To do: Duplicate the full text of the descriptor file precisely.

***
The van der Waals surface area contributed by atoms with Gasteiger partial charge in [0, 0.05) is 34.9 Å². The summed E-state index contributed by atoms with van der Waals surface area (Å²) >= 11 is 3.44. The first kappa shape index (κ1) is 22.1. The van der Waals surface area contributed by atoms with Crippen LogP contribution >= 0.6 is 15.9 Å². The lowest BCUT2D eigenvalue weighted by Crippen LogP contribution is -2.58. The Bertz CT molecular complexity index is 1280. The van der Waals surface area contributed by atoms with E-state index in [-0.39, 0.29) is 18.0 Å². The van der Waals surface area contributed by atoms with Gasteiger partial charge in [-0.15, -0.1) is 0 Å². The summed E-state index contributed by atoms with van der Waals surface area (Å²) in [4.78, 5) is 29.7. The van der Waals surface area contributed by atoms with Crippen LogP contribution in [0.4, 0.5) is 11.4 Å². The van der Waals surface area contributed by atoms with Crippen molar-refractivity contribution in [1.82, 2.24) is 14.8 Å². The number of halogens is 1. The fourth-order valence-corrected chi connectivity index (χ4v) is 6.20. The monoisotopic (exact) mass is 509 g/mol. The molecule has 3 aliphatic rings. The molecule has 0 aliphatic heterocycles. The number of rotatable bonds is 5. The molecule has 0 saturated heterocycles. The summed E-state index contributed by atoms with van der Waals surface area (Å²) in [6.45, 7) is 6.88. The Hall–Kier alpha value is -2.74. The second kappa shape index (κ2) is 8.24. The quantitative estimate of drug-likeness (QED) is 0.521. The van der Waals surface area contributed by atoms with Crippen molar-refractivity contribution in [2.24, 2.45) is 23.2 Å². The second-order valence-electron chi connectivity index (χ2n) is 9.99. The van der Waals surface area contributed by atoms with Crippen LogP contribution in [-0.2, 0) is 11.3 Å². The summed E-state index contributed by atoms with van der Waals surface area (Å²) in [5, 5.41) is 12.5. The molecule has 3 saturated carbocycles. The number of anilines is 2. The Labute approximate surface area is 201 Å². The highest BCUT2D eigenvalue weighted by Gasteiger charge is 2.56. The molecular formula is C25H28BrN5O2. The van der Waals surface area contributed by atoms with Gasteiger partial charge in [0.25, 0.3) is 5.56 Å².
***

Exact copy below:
The van der Waals surface area contributed by atoms with Gasteiger partial charge in [0, 0.05) is 34.9 Å². The summed E-state index contributed by atoms with van der Waals surface area (Å²) >= 11 is 3.44. The first kappa shape index (κ1) is 22.1. The van der Waals surface area contributed by atoms with Crippen LogP contribution >= 0.6 is 15.9 Å². The lowest BCUT2D eigenvalue weighted by Crippen LogP contribution is -2.58. The Bertz CT molecular complexity index is 1280. The van der Waals surface area contributed by atoms with E-state index in [-0.39, 0.29) is 18.0 Å². The van der Waals surface area contributed by atoms with Gasteiger partial charge in [-0.15, -0.1) is 0 Å². The summed E-state index contributed by atoms with van der Waals surface area (Å²) in [4.78, 5) is 29.7. The van der Waals surface area contributed by atoms with Crippen LogP contribution in [0.4, 0.5) is 11.4 Å². The van der Waals surface area contributed by atoms with Crippen molar-refractivity contribution in [1.82, 2.24) is 14.8 Å². The number of halogens is 1. The fourth-order valence-corrected chi connectivity index (χ4v) is 6.20. The monoisotopic (exact) mass is 509 g/mol. The molecule has 3 aliphatic rings. The molecule has 0 aliphatic heterocycles. The number of rotatable bonds is 5. The molecule has 0 saturated heterocycles. The summed E-state index contributed by atoms with van der Waals surface area (Å²) in [6.45, 7) is 6.88. The Hall–Kier alpha value is -2.74. The second kappa shape index (κ2) is 8.24. The quantitative estimate of drug-likeness (QED) is 0.521. The van der Waals surface area contributed by atoms with Crippen molar-refractivity contribution in [2.24, 2.45) is 23.2 Å². The second-order valence-electron chi connectivity index (χ2n) is 9.99. The van der Waals surface area contributed by atoms with Crippen LogP contribution in [-0.2, 0) is 11.3 Å². The summed E-state index contributed by atoms with van der Waals surface area (Å²) in [5, 5.41) is 12.5. The molecule has 3 saturated carbocycles. The number of anilines is 2. The Labute approximate surface area is 201 Å². The highest BCUT2D eigenvalue weighted by Gasteiger charge is 2.56. The molecular formula is C25H28BrN5O2. The van der Waals surface area contributed by atoms with Gasteiger partial charge in [0.25, 0.3) is 5.56 Å².